GlobalSpec excels for boosting awareness with technical buyers early in the sales cycle. But other directories may generate more bottom-funnel leads closer to a purchase decision.
SuperPages provides local business listings and directory information. They have a manufacturing and machining category among many other sectors.
Overview of SuperPages
Background of SuperPages:
- Operates an online local business directory.
- Originally the Verizon Yellow Pages.
- Acquired by Dex Media in 2013.
- Primarily focused on local business listings, advertising, and lead generation.
- Directory spans every category from restaurants to doctors to tradespeople.
Although SuperPages covers all types of businesses, they do have a sizable manufacturing and engineering section given the breadth of companies listed.
SuperPages offers these tools and features:For Buyers
- Searchable local business listings by category, name, location etc.
- Basic company profiles with key information.
- Request quotes, pricing, or information directly through listings.
- Check out reviews, photos, videos, service areas, and other details.
- Search for coupons, deals, offers, and events.
- Free basic directory listing option.
- Paid premium listings with higher visibility.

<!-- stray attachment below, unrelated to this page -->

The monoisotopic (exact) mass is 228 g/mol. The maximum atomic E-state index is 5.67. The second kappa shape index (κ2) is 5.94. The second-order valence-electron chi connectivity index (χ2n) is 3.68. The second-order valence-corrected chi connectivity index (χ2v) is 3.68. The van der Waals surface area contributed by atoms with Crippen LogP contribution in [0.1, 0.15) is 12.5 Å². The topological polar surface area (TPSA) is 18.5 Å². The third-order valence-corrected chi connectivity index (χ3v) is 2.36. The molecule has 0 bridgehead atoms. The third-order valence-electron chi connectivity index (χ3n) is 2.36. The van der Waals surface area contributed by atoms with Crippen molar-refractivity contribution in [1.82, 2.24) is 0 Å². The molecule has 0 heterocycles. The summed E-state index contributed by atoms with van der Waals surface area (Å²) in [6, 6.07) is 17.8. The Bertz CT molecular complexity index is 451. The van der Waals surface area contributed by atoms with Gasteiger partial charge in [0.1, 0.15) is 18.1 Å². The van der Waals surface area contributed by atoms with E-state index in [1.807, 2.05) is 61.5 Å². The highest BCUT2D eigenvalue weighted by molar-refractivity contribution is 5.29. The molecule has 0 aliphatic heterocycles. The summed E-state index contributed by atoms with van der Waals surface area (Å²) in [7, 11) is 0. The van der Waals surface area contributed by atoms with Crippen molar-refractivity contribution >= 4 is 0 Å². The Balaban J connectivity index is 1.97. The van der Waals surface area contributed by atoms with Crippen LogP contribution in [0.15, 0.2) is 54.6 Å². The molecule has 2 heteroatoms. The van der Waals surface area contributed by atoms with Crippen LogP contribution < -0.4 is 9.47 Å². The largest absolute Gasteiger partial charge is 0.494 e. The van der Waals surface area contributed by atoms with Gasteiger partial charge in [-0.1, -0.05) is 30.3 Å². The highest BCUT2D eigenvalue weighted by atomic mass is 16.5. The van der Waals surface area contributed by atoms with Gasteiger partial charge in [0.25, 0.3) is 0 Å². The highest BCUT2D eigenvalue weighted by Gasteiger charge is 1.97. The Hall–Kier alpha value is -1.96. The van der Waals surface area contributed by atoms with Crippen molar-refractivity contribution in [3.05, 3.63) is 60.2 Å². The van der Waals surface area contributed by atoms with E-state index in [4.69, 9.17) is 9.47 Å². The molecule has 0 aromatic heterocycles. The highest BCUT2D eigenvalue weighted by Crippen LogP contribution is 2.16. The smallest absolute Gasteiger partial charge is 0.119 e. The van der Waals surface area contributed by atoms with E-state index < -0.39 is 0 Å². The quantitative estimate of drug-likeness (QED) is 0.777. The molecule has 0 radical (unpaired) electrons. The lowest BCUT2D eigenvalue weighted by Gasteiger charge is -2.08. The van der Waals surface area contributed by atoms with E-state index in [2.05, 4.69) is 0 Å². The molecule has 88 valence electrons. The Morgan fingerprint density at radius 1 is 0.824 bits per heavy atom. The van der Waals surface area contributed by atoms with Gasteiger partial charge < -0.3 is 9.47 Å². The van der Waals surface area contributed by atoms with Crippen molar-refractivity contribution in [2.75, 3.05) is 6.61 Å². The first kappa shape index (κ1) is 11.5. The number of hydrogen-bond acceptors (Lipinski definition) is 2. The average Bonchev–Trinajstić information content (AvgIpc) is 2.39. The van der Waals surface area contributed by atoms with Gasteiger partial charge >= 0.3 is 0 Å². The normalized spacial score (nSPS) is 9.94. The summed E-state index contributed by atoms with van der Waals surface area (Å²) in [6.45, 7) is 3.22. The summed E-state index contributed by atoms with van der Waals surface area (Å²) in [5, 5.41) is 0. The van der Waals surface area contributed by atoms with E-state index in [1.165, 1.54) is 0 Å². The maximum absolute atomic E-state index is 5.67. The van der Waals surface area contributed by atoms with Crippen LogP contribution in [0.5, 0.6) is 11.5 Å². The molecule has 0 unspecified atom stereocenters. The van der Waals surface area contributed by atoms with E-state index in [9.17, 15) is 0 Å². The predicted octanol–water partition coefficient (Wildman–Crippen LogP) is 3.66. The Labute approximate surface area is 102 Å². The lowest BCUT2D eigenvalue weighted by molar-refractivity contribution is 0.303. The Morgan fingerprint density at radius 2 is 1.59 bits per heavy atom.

- Target top search result placement for local SEO.
- List business information like hours, locations, credentials.
- Customer reviews management and reputation tools.
- Website links, social profiles, photos etc.
SuperPages Pros and Cons
Pros of SuperPages Listings:
- Wide visibility from legacy Yellow Pages brand recognition.
- Huge amount of site traffic from local business searches.
- Free listing makes it easy to claim and optimize profiles.
- Can pay to showcase listings regionally.
- Supports local SEO lead gen when targeted locally.
Cons of SuperPages Listings:
- Not manufacturing or industry focused – extremely broad directory.
- Listings are fairly basic with minimal capabilities detail.
- Buyers typically price shopping vs ready to buy.
- Low relevance for suppliers serving national markets.
- Outdated legacy brand recognition among younger demos.
The local focus of SuperPages limits value for manufacturers serving national markets. But paying to stand out locally can deliver leads if conversion rates are strong.
Zycon concentrates on connecting buyers to manufacturing and fabrication shops able to produce custom parts. They provide a range of listing options.
Overview of Zycon
Background of Zycon directory:
- Founded in 1999 as a manufacturing marketplace.
- Specializes in linking buyers to custom parts manufacturers.
- Focused primarily on machining, fabrication, molding, casting, and related processes.
- Connects OEMs, engineers, purchasers, and other roles to suppliers.
- Global footprint with buyers and suppliers in many countries.
Zycon zeroes in specifically on made-to-order custom manufacturing capabilities rather than off-the-shelf products.
Zycon provides these listing options and features:For Buyers
- Searchable directory of manufacturing capabilities.